Home Edo Other Side of the Edo State Property Tax

Other Side of the Edo State Property Tax

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By Ebomhiana Musa

The media, especially the electronic in Edo State have been awash with issues relating to the state Land Use Charge Law 2012 following government pronouncement last week of its readiness to start its full implementation, three years after its enactment by the state house of assembly. The main opposition party in the state, People’s Democratic Party, PDP has been in the forefront of the avalanche of strident criticism against this property tax, wearing it the garb of a draconian law that has come to sound the death knell of all property owners in the state. This is a clear case of share mischief on the part of the opposition, a deliberate calculated attempt to misinform the public with a view to inciting them against attempt by the government to boost internally generated revenue. Any rational being knows that this bare-faced cheap propaganda is nothing but a build-up to creating chaos in the otherwise peaceful state. However, this is quite understandable in the context of politics of blackmail. But at least, they would have been fair to the people of Edo State by presenting all the sides to the new law instead of painting it all black!

Like most laws enacted in normal democratic settings, I must say that this Land Use Charge Law makes provision for some exemptions and gives wide latitude to the aggrieved to seek redress As a public affairs commentator and a critical stakeholder in the Edo project, I owe it a duty to properly educate the public, especially the people of Edo State about the new law, highlighting the areas deliberately black- out or down played by the antagonists.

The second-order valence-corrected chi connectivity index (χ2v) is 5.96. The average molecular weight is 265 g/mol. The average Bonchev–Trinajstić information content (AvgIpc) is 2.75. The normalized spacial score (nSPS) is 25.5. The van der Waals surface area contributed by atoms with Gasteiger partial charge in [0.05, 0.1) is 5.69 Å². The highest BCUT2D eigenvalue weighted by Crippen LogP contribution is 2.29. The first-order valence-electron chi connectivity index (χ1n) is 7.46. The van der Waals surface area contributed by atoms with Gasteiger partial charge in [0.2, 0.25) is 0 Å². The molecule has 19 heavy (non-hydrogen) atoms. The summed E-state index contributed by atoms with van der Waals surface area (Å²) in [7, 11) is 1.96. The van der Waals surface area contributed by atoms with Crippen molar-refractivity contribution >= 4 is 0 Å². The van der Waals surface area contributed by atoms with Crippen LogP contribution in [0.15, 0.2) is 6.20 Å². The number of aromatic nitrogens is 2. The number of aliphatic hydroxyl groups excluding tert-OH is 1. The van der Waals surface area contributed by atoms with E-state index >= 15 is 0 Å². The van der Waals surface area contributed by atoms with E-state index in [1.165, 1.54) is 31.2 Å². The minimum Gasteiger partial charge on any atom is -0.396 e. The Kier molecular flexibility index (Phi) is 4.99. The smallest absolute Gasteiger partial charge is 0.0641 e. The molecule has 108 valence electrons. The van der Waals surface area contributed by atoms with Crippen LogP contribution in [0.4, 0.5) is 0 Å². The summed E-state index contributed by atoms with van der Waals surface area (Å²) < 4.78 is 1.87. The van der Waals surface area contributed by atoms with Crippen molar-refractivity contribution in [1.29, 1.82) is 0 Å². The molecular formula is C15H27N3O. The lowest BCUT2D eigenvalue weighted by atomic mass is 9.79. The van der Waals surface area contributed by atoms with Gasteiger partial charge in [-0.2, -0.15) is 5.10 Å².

In the advanced countries of the world, payment of taxes by the citizens are major sources of revenue to the government. In fact, to show the level of seriousness attached to this, these countries have criminalized evasion of taxes either by the citizens or corporate bodies. Unfortunately, in our clime, people and corporate bodies evade taxes with impunity! Edo is one state in Nigeria where the people are never used to paying taxes. Public commentators talk about boosting internally generated revenue, IGR in states so that there will be less dependency on government at the centre. But what is IGR without taxes? Previous governments in Edo State had a leiz affair attitude toward tax collection, preferring to wait on the monthly allocation from the federation account. I must say that no responsible government with vision that means well for the people can afford to rely on only one source of revenue. Then, the monthly IGR was as low as #250 million. A government that is focused and resourceful is expected to be courageous enough to put in place a well articulated tax policy to drive the process of booting IGR for infrastructure development that would provide the enabling environment for investment. Unfortunately, past governments lacked the political will power to take from the rich, catering for the poor and the generation yet unborn. Even for the business community, it was unofficial tax holiday at time. But the Oshiomhole government came on board with the share determination to make a difference in terms of infrastructure developments and provision of enabling environment for businesses to thrive in the state. To achieve this, a well thought-out tax policy has to be put in place whereby the people, especially the rich are under obligation to complement government’s efforts by way of taxes. With painstaking planning, commitment coupled with high fiscal discipline, the IGR took an unprecedented leap in record time from the meagre #500, 000 to about #1.5billion monthly.